The photograph proved to be that of Juan Roa Sierra, a twenty-five year old drifter, who came from impoverished surroundings. He had been institutionalized and was characterized officially as “a lazy lunatic.”
At fifteen minutes past one on April 9th, the fuse of the Bogotazo was ignited. In the words of Plinio Mendoza Neira, an eyewitness.
“It was so dramatic, brutal and surprising that I can barely reconstruct it. I had to speak to Gaitan about something urgent. I went to his office at noon, but met him leaving with friends ... I invited him then in the presence of all of them, to lunch in a restaurant.” Gaitan accepted and they left the office together. “When we reached the main door, I took Gaitan’s arm and as we moved a little away from our friends, I said: ‘What I have to say is very brief.”
“I suddenly felt that Gaitan was pulling back, trying to cover his face with his hands and trying to get back to the office building. Simultaneously, I heard three consecutive shots and then another one fractions of a second later. Gaitan fell to the ground. I bent over him to help, without being able to avoid the immense surprise that this absurd occurrence caused me.
“What happened, Jorge?” I asked.
“He didn’t answer. He was transformed, eyes half open, a bitter grimace on his lips and his hair in disorder, while a tread of blood ran under his hand.”
Elias Quesada Anchicote, an employee of the Granada Drugstore, was the last person to talk to the presumed murderer. He recalled:
“At this moment, the mob was crowing around the door, trying to get in. I turned toward the customer and said: “Why did you commit this crime of killing Dr. Gaitan?” He replied with great sadness, ‘Ah, sir ... weighty matters of which I cannot tell you about.’ I said to him, ‘Tell me who told you to kill him, because at this moment you are about to be lynched by the people.’ And he replied, ‘I cannot..’ Then they forced open the door and hurled themselves upon him .. 5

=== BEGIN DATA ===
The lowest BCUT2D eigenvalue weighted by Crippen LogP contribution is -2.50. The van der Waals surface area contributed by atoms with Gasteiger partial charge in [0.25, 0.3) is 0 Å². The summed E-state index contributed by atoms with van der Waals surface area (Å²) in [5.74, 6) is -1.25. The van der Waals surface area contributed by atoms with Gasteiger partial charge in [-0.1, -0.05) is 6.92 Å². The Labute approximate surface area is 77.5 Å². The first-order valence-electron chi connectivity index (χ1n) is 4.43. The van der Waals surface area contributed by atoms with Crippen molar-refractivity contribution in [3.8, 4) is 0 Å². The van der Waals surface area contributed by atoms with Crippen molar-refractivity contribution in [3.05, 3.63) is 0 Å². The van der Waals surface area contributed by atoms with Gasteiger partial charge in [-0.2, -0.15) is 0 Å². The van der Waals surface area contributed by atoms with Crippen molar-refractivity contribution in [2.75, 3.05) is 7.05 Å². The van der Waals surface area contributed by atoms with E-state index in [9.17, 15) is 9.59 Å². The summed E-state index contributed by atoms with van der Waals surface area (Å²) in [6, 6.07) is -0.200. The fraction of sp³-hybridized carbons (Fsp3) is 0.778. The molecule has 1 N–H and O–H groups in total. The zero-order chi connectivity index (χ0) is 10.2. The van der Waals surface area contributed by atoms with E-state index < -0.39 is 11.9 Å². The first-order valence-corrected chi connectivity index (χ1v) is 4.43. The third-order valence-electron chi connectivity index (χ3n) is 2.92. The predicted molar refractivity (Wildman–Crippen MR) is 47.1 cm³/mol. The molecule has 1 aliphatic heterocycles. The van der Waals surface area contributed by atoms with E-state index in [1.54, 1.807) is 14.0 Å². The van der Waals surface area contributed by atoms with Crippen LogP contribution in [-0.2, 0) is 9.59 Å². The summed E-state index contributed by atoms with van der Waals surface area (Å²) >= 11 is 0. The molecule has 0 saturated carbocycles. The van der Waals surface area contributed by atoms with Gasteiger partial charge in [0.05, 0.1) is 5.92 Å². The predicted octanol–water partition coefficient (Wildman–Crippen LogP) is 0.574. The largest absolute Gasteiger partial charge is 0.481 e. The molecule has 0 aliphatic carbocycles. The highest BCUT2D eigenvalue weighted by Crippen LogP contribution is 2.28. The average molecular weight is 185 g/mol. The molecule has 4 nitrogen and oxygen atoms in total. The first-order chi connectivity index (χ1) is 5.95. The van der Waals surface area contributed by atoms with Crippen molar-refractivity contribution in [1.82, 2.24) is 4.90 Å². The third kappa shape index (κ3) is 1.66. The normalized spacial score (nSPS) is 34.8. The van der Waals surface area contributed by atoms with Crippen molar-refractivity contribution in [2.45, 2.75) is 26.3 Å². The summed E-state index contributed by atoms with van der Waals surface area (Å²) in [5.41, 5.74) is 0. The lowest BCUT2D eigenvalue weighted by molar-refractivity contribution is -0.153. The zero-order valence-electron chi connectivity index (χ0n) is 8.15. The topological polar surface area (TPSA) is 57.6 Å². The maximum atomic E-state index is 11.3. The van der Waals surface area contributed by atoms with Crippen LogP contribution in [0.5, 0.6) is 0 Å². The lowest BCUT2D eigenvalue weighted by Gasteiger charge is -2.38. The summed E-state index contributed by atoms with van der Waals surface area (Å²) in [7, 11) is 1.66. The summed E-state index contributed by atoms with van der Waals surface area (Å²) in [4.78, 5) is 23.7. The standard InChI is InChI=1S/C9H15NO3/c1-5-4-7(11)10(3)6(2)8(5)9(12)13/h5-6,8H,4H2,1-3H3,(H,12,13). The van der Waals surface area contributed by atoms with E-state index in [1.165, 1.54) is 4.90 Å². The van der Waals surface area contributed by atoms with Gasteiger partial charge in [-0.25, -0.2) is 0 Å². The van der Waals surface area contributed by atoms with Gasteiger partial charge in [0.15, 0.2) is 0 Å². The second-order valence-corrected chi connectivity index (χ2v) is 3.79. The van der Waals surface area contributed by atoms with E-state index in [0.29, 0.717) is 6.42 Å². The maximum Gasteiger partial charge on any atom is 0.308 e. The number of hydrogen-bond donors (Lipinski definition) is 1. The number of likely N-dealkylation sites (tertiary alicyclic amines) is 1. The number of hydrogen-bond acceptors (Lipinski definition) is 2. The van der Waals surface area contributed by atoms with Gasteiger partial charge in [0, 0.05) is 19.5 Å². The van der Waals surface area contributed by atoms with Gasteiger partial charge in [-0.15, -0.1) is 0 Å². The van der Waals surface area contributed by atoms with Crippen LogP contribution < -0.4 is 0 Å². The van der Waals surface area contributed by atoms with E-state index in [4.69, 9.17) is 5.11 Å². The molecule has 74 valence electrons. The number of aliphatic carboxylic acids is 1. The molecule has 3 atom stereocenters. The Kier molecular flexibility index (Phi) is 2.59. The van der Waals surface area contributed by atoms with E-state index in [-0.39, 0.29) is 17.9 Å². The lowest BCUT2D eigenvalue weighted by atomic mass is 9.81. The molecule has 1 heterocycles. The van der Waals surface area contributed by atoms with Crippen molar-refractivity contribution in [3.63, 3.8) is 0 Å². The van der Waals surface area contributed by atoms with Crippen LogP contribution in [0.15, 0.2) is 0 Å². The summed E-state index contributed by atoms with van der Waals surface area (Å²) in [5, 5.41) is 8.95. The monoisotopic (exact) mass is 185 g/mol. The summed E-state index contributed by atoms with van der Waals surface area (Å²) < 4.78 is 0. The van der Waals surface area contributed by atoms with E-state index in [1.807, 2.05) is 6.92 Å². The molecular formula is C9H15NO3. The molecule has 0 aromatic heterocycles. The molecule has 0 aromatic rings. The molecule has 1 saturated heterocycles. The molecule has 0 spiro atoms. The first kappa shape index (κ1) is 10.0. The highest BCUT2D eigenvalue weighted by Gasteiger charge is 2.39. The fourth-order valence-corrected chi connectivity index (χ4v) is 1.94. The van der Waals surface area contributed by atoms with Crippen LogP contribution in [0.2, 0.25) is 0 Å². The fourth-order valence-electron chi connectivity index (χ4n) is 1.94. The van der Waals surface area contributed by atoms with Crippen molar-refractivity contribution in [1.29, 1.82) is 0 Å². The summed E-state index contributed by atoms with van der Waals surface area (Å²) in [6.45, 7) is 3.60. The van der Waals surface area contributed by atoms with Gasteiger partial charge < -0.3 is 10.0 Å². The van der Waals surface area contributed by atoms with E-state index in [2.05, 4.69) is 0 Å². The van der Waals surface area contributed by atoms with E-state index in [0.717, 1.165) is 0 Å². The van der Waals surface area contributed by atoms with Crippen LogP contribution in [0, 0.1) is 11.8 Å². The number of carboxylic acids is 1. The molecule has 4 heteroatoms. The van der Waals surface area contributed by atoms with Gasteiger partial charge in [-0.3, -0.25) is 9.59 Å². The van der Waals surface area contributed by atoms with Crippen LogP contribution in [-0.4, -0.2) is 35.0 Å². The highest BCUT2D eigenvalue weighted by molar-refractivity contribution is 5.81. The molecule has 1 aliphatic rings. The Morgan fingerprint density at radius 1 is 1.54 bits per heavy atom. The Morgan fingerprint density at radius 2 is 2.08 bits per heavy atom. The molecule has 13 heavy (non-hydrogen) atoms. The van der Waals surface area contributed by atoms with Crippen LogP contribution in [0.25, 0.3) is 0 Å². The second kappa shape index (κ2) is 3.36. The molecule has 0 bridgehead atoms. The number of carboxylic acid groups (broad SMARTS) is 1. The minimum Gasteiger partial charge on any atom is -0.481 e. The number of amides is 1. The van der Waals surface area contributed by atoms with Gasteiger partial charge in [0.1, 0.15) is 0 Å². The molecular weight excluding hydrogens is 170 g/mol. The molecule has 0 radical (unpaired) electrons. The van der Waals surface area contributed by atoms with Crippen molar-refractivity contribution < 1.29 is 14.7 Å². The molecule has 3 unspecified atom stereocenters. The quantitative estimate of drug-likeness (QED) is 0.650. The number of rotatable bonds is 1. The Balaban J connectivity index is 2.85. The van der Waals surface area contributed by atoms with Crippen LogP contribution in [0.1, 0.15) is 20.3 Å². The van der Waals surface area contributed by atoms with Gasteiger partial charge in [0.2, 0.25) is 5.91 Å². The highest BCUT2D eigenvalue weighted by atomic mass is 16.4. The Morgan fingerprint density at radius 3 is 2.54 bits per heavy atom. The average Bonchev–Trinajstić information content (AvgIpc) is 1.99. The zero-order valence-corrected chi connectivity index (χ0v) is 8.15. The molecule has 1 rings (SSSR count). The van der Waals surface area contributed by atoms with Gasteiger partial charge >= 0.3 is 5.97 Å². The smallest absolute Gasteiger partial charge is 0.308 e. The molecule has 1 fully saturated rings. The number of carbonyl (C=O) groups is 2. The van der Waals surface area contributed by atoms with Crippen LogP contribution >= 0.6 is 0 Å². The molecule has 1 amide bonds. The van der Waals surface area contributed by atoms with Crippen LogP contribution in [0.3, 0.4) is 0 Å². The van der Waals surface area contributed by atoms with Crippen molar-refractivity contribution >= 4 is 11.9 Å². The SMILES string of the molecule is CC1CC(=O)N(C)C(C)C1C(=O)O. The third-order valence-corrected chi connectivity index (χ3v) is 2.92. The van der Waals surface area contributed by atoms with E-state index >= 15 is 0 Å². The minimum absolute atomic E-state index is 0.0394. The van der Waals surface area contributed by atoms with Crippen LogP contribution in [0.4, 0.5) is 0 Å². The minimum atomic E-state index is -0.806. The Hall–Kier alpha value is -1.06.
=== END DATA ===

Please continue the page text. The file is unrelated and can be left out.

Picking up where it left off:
If Roa Sierra Killed Gaitan, his motive remains obscure. A Scotland Yard team in Colombia claimed that he resented Gaitan’s failure to give him a job. Its report is extraordinary in that it submitted no ballistic evidence as to whether the gun taken from Roa was the murder weapon, does not list the witnesses interrogated or reports their statements, and bases its conclusion almost entirely on apriori theorizing. It concluded that Castro and del Pino did not inveigle Roa into committing murder, on these bizarre grounds:
“It is obvious that, if the mental condition of Roa and his attitude toward Gaitan had progressed to a critical point in which mere incitement by two foreigners was needed to precipitate him to assassination, then he would also have reached this critical point without the necessity of this incitement.”
In plain English, what the British team seems to be saying is that nobody need persuade anybody to do anything, because he will do it anyway.
Certainly, Roa was neither a Communist nor a Communist sympathizer. It is plausible that this weak-minded creature could have been persuaded or bribed by Communists to stand in the street with a loaded pistol (without firing it) to enable the real assassin to escape. Since he was poor and a former asylum inmate, he might well have been cajoled into playing the “pigeon.”